A man from California has offered to hand over his pickup truck, a trailer and one of his kidneys in exchange for a liver patch that would save his wife's life.
Doctors diagnosed Marie Robinson, 61, with cirrhosis of the liver three years ago. She is currently one of 18,000 people on an organ transplantation waiting list, Fox Affiliate KMPH.com reported
Her husband, 55-year-old Verlon Robinson, offered his 2004 Dodge Pickup, but he is not sure English: www. German: www.mjfriendship.de/de/index.php?op…=view&id=167 "We've been married for 25 years and it breaks my heart when I think about losing them," he wrote in a Facebook post. "I would do anything to do business with her, but as you know, this is impossible, so please, if you are O positive or negative blood type and would consider giving her some of your liver, we have one Insurance that would cover all surgeries Ps I have good kidneys and I would throw one in, "he said. [1
According to the University of California, San Francisco (UCSF) Medical Center, which handles Marie, warned Verlon that he could not offer any material goods in return for One organ updated his status to make it clear that he had "taken my truck and trailer off the market […] but they said I could still offer my kidney, so the kidney is still out there."
The couple often travel the three-hour journey from their home in Sanger, California, to San Francisco for Marie to make appointments.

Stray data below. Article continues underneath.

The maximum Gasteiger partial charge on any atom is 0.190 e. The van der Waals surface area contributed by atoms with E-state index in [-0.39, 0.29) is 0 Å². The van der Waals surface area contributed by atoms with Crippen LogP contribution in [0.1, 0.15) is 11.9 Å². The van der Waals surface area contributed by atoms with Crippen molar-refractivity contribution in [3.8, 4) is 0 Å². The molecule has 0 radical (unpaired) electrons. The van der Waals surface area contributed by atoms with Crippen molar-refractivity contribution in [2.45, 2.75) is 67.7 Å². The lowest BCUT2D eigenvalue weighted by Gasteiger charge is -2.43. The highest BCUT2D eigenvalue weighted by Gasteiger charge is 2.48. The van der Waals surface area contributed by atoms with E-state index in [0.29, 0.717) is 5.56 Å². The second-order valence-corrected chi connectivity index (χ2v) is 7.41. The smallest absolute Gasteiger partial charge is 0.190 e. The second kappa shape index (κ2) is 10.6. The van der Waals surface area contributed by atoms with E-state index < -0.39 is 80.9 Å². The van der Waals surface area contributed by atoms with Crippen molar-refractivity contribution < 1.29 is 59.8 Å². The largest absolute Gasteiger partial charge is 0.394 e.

"There are so many people who are sick and need help, and I'm just one of them, I just have a wonderful husband, who is ready to give everything. " Marie tells KMPH
Cirrhosis of the liver occurs when the organ is damaged, it tries to repair itself and scars form, causing it to stop functioning properly. Symptoms of the disease include fatigue, bleeding and bruising easily, itchy skin, jaundice, confusion, drowsiness and slurred speech. But these are generally not noticeable until the organ is very damaged.
Verlon told KMPH.com that over time, Marie gets more and more confused and forgets who or where she is more often.
The University of California Medical Center, San Francisco (UCSF), accepts organ donation applications on its website. Since the liver can regenerate uniquely, a piece of the organ can be safely donated. Within eight weeks, the liver of the donor is usually back to normal.
The donors must meet not only the blood type of the recipient, but also certain criteria, including a weight between 18 and 55 years, without major diseases. You can not smoke even six weeks before surgery.